Design brief – REDUX
Posted May 14, 2008on:
The design-brief as presented is a very general on ment to intrigue, and to “sell” the project.
I have made a more focused one, that constrains the amount of work a bit:
Design Brief for work on a camera for the game concept Chaser.
Title: Bikes´n Buttons
Background: Chaser is a game that uses Oslo Bysykkel (city bikes) as an infrastructure for play in the streets of Oslo. It is a game that is based on “manhunt” or “catch” It is a competitive game-structure based physical displacement off free-moving individuals or teams, and can have many different game-narratives and organisations (pursuit/catch, collecting/scavenging, search and destroy…) .
The games are organised around the system of the city bikes, that users subscribe to, uses freely for up to three hours and that is monitored by Clear Chanel as service providers.
The bicycles themselves are equipped with cameras, geo-location and network possibilities (chaseCam), and are as such to be considered as networked objects. Every bicycle has accordingly it´s proper identity recognised by the system.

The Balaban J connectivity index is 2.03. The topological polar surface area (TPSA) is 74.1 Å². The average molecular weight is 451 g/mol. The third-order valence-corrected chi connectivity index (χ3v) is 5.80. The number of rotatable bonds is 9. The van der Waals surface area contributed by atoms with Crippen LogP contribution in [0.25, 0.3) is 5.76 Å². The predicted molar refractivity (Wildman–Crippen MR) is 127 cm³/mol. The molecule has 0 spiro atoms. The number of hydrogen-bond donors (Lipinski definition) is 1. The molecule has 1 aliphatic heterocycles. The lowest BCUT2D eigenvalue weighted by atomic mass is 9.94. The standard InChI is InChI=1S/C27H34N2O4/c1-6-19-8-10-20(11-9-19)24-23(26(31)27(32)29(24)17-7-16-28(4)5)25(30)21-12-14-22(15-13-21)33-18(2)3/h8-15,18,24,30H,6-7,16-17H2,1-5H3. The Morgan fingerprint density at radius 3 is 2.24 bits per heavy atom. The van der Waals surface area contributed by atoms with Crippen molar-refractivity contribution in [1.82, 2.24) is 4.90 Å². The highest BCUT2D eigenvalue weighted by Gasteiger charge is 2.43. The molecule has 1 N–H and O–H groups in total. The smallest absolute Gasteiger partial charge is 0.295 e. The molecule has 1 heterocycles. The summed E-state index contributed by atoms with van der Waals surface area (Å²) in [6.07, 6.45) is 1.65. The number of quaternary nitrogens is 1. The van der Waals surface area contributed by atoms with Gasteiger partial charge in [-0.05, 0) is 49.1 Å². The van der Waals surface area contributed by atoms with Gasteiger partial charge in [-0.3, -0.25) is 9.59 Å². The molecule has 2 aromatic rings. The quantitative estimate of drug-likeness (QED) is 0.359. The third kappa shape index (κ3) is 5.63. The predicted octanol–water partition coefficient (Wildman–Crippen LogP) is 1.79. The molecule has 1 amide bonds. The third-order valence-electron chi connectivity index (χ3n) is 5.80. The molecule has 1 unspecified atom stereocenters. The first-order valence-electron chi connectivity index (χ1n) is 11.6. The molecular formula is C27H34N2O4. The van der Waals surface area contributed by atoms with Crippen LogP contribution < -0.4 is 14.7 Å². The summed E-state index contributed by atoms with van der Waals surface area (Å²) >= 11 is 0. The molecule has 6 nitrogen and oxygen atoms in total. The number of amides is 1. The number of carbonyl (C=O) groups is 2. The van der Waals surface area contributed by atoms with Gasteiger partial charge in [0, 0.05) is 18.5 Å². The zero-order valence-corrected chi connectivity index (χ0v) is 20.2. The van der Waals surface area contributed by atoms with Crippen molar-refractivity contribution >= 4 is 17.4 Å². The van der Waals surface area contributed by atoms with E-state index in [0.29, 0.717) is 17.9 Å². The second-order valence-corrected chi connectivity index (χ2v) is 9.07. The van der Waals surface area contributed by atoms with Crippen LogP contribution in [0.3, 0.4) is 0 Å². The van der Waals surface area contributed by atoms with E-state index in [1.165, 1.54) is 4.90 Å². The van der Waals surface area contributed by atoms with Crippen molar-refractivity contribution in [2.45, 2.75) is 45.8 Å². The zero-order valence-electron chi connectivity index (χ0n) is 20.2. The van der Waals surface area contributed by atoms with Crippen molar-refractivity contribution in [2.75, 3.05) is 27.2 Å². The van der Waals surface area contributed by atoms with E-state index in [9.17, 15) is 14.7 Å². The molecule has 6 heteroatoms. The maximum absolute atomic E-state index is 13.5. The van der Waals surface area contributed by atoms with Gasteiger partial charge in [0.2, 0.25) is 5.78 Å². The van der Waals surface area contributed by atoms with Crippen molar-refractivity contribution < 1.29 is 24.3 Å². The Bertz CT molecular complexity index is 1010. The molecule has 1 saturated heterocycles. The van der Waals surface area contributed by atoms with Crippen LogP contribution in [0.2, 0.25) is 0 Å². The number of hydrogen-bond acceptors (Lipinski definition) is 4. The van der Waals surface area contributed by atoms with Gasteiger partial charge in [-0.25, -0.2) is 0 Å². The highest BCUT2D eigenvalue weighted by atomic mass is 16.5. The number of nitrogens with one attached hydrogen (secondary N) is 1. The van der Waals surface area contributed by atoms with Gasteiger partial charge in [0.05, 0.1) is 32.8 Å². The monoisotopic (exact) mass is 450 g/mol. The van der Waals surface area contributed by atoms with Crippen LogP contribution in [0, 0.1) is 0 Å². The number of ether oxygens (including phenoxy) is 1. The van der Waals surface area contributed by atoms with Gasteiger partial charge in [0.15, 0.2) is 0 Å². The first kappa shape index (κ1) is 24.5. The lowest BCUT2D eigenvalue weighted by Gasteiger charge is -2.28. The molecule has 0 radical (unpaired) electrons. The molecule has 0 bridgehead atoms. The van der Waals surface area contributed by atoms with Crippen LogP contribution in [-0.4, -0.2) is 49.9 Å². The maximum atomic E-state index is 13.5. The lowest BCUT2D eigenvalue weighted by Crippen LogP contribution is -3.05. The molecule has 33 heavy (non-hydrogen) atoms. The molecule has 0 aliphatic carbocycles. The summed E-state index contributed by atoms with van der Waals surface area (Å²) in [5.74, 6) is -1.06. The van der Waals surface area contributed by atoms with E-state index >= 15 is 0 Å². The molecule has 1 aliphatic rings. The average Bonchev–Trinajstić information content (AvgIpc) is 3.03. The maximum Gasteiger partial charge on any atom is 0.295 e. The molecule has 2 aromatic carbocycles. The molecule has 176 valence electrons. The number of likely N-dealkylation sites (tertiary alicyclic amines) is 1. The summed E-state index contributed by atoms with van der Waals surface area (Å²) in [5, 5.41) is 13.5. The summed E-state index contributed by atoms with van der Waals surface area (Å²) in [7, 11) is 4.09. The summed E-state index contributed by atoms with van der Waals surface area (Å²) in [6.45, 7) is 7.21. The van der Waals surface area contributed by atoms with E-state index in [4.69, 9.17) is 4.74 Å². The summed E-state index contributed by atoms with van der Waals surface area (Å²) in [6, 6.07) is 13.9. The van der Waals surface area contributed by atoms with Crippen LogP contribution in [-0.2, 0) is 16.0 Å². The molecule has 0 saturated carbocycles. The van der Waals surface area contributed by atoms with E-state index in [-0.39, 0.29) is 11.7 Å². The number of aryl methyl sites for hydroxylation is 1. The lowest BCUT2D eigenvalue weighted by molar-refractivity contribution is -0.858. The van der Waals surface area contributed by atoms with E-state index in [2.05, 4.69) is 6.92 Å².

The user decides themselves to participate in the game, on the street and the online game-community. All users are registered in Clear Channel´s system and have accordingly their proper identity that is monitored by the system.
The online game-community regulates the game and the players, and is an arena for sharing, conversations, reputations and relationships.
Problem statement: chaseCam is a networked camera placed on a shared bicycle. The bicycles are used by the public. Furthermore, the bicycles are left in a rugged, outdoors environment. The camera needs to be operated in (often) high speeds, in busy traffic. There lies two main problems in this statement:
- How does a camera survive the public domain?
- How do you trigger a bicycle camera in high speed? (The initial thought is a button on the handle-bar, but what does it look like? does it need to be a button?)
Deliverables: The project should result in several iterations before a final design. The final result should consider ergonomics, interaction and aesthetics. The final result should be “shelf-explained” and “productized” but a “commercially rational” product is not expected.